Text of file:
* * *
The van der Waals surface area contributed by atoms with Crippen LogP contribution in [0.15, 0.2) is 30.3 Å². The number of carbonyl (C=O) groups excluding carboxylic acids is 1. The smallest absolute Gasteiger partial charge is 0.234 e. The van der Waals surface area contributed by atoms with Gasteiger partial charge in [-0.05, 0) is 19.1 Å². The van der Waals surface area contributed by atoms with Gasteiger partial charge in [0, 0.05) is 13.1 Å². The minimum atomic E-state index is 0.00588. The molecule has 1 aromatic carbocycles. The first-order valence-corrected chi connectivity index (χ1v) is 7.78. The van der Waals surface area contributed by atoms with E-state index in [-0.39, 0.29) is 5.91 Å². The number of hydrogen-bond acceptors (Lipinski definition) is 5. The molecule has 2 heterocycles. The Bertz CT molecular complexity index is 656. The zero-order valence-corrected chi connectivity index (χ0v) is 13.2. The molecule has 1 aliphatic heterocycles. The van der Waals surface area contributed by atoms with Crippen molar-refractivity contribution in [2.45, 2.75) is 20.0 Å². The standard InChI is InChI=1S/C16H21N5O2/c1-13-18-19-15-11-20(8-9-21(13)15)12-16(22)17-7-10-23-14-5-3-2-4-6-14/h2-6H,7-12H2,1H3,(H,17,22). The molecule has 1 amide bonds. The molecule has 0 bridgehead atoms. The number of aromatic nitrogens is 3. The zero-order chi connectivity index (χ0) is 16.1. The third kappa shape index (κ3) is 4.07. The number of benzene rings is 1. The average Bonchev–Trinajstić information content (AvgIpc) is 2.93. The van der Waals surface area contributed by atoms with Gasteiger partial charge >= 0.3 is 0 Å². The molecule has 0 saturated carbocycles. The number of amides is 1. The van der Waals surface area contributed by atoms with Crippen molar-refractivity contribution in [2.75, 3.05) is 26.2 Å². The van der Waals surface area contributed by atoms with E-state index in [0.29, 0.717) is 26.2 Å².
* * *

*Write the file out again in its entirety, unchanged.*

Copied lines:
The van der Waals surface area contributed by atoms with Crippen LogP contribution in [0.15, 0.2) is 30.3 Å². The number of carbonyl (C=O) groups excluding carboxylic acids is 1. The smallest absolute Gasteiger partial charge is 0.234 e. The van der Waals surface area contributed by atoms with Gasteiger partial charge in [-0.05, 0) is 19.1 Å². The van der Waals surface area contributed by atoms with Gasteiger partial charge in [0, 0.05) is 13.1 Å². The minimum atomic E-state index is 0.00588. The molecule has 1 aromatic carbocycles. The first-order valence-corrected chi connectivity index (χ1v) is 7.78. The van der Waals surface area contributed by atoms with E-state index in [-0.39, 0.29) is 5.91 Å². The number of hydrogen-bond acceptors (Lipinski definition) is 5. The molecule has 2 heterocycles. The Bertz CT molecular complexity index is 656. The zero-order valence-corrected chi connectivity index (χ0v) is 13.2. The molecule has 1 aliphatic heterocycles. The van der Waals surface area contributed by atoms with Crippen molar-refractivity contribution in [2.45, 2.75) is 20.0 Å². The standard InChI is InChI=1S/C16H21N5O2/c1-13-18-19-15-11-20(8-9-21(13)15)12-16(22)17-7-10-23-14-5-3-2-4-6-14/h2-6H,7-12H2,1H3,(H,17,22). The molecule has 1 amide bonds. The molecule has 0 bridgehead atoms. The number of aromatic nitrogens is 3. The zero-order chi connectivity index (χ0) is 16.1. The third kappa shape index (κ3) is 4.07. The number of benzene rings is 1. The average Bonchev–Trinajstić information content (AvgIpc) is 2.93. The van der Waals surface area contributed by atoms with Gasteiger partial charge >= 0.3 is 0 Å². The molecule has 0 saturated carbocycles. The number of amides is 1. The van der Waals surface area contributed by atoms with Crippen molar-refractivity contribution in [2.75, 3.05) is 26.2 Å². The van der Waals surface area contributed by atoms with E-state index in [0.29, 0.717) is 26.2 Å².